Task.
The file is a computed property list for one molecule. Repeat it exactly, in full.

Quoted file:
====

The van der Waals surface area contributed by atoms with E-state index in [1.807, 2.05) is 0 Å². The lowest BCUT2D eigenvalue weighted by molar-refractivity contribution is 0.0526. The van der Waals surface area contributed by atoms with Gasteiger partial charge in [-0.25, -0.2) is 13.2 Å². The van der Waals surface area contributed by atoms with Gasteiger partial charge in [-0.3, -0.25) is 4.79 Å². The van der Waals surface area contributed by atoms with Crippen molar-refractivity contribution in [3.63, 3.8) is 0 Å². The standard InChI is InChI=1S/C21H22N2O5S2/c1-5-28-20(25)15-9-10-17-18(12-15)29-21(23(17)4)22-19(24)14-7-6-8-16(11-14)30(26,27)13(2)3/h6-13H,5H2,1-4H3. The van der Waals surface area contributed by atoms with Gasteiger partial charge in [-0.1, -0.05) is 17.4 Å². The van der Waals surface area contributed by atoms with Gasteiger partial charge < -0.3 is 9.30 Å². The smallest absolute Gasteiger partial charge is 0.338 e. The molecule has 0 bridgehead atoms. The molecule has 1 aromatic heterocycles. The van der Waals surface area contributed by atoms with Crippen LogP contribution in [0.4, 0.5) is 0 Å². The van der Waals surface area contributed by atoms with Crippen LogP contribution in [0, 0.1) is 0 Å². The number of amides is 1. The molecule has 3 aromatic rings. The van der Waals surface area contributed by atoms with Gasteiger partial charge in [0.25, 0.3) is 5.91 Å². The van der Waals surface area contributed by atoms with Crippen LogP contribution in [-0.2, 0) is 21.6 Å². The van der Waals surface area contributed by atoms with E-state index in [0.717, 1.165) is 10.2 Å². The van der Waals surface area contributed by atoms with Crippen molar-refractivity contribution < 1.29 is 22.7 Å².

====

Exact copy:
The van der Waals surface area contributed by atoms with E-state index in [1.807, 2.05) is 0 Å². The lowest BCUT2D eigenvalue weighted by molar-refractivity contribution is 0.0526. The van der Waals surface area contributed by atoms with Gasteiger partial charge in [-0.25, -0.2) is 13.2 Å². The van der Waals surface area contributed by atoms with Gasteiger partial charge in [-0.3, -0.25) is 4.79 Å². The van der Waals surface area contributed by atoms with Crippen molar-refractivity contribution in [3.63, 3.8) is 0 Å². The standard InChI is InChI=1S/C21H22N2O5S2/c1-5-28-20(25)15-9-10-17-18(12-15)29-21(23(17)4)22-19(24)14-7-6-8-16(11-14)30(26,27)13(2)3/h6-13H,5H2,1-4H3. The van der Waals surface area contributed by atoms with Gasteiger partial charge in [-0.1, -0.05) is 17.4 Å². The van der Waals surface area contributed by atoms with Gasteiger partial charge < -0.3 is 9.30 Å². The smallest absolute Gasteiger partial charge is 0.338 e. The molecule has 0 bridgehead atoms. The molecule has 1 aromatic heterocycles. The van der Waals surface area contributed by atoms with Crippen LogP contribution in [0.4, 0.5) is 0 Å². The van der Waals surface area contributed by atoms with Crippen LogP contribution in [0, 0.1) is 0 Å². The number of amides is 1. The molecule has 3 aromatic rings. The van der Waals surface area contributed by atoms with Gasteiger partial charge in [0.25, 0.3) is 5.91 Å². The van der Waals surface area contributed by atoms with Crippen LogP contribution in [-0.2, 0) is 21.6 Å². The van der Waals surface area contributed by atoms with E-state index in [0.717, 1.165) is 10.2 Å². The van der Waals surface area contributed by atoms with Crippen molar-refractivity contribution < 1.29 is 22.7 Å².